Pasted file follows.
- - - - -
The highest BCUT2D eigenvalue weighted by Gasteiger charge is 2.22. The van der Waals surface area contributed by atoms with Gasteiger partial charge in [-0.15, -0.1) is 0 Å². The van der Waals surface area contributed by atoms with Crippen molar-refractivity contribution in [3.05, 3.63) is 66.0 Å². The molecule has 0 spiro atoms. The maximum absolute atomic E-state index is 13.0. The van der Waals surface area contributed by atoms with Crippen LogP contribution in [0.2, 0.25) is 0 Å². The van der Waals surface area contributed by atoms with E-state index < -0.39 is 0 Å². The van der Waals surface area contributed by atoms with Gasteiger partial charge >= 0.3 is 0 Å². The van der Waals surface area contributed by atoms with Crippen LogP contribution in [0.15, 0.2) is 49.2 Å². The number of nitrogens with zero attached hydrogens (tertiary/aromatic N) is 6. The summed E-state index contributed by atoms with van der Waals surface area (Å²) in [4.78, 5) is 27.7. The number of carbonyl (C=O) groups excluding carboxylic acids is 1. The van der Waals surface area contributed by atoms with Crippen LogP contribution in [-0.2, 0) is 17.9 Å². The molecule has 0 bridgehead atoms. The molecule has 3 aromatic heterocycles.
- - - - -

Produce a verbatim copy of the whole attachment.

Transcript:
The highest BCUT2D eigenvalue weighted by Gasteiger charge is 2.22. The van der Waals surface area contributed by atoms with Gasteiger partial charge in [-0.15, -0.1) is 0 Å². The van der Waals surface area contributed by atoms with Crippen molar-refractivity contribution in [3.05, 3.63) is 66.0 Å². The molecule has 0 spiro atoms. The maximum absolute atomic E-state index is 13.0. The van der Waals surface area contributed by atoms with Crippen LogP contribution in [0.2, 0.25) is 0 Å². The van der Waals surface area contributed by atoms with E-state index < -0.39 is 0 Å². The van der Waals surface area contributed by atoms with Gasteiger partial charge >= 0.3 is 0 Å². The van der Waals surface area contributed by atoms with Crippen LogP contribution in [0.15, 0.2) is 49.2 Å². The number of nitrogens with zero attached hydrogens (tertiary/aromatic N) is 6. The summed E-state index contributed by atoms with van der Waals surface area (Å²) in [4.78, 5) is 27.7. The number of carbonyl (C=O) groups excluding carboxylic acids is 1. The van der Waals surface area contributed by atoms with Crippen LogP contribution in [-0.2, 0) is 17.9 Å². The molecule has 0 bridgehead atoms. The molecule has 3 aromatic heterocycles.